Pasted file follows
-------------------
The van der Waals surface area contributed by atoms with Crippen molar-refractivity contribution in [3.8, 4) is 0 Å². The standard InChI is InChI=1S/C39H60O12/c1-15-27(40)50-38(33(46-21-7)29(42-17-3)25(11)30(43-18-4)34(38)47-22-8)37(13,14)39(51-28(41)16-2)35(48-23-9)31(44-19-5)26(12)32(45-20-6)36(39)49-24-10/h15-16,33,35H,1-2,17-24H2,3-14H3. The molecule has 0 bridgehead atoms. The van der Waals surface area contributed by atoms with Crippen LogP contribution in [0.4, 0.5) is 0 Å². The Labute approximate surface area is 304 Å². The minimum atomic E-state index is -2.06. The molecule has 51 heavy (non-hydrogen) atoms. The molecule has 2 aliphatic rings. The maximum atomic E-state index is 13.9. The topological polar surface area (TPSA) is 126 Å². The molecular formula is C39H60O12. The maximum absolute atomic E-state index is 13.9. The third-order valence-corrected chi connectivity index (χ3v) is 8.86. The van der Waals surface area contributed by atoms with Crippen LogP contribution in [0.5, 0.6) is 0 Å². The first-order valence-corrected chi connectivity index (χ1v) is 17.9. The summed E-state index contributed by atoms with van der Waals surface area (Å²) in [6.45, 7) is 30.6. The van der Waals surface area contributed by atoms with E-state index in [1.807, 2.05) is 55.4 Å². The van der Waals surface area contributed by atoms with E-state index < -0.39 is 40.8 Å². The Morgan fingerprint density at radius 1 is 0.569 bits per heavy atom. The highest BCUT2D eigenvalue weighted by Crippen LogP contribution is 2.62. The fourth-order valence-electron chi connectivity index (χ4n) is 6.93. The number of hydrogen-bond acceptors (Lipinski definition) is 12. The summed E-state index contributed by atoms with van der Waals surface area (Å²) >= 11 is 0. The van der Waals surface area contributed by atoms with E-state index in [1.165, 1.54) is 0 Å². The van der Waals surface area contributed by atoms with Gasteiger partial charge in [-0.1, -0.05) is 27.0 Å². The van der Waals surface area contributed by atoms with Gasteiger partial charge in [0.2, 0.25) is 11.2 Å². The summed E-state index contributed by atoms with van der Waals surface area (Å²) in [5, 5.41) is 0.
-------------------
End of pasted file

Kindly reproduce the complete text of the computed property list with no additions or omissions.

The van der Waals surface area contributed by atoms with Crippen molar-refractivity contribution in [3.8, 4) is 0 Å². The standard InChI is InChI=1S/C39H60O12/c1-15-27(40)50-38(33(46-21-7)29(42-17-3)25(11)30(43-18-4)34(38)47-22-8)37(13,14)39(51-28(41)16-2)35(48-23-9)31(44-19-5)26(12)32(45-20-6)36(39)49-24-10/h15-16,33,35H,1-2,17-24H2,3-14H3. The molecule has 0 bridgehead atoms. The van der Waals surface area contributed by atoms with Crippen LogP contribution in [0.4, 0.5) is 0 Å². The Labute approximate surface area is 304 Å². The minimum atomic E-state index is -2.06. The molecule has 51 heavy (non-hydrogen) atoms. The molecule has 2 aliphatic rings. The maximum atomic E-state index is 13.9. The topological polar surface area (TPSA) is 126 Å². The molecular formula is C39H60O12. The maximum absolute atomic E-state index is 13.9. The third-order valence-corrected chi connectivity index (χ3v) is 8.86. The van der Waals surface area contributed by atoms with Crippen LogP contribution in [0.5, 0.6) is 0 Å². The first-order valence-corrected chi connectivity index (χ1v) is 17.9. The summed E-state index contributed by atoms with van der Waals surface area (Å²) in [6.45, 7) is 30.6. The van der Waals surface area contributed by atoms with E-state index in [1.807, 2.05) is 55.4 Å². The van der Waals surface area contributed by atoms with E-state index < -0.39 is 40.8 Å². The Morgan fingerprint density at radius 1 is 0.569 bits per heavy atom. The highest BCUT2D eigenvalue weighted by Crippen LogP contribution is 2.62. The fourth-order valence-electron chi connectivity index (χ4n) is 6.93. The number of hydrogen-bond acceptors (Lipinski definition) is 12. The summed E-state index contributed by atoms with van der Waals surface area (Å²) >= 11 is 0. The van der Waals surface area contributed by atoms with E-state index in [1.165, 1.54) is 0 Å². The van der Waals surface area contributed by atoms with Gasteiger partial charge in [-0.1, -0.05) is 27.0 Å². The van der Waals surface area contributed by atoms with Gasteiger partial charge in [0.2, 0.25) is 11.2 Å². The summed E-state index contributed by atoms with van der Waals surface area (Å²) in [5, 5.41) is 0.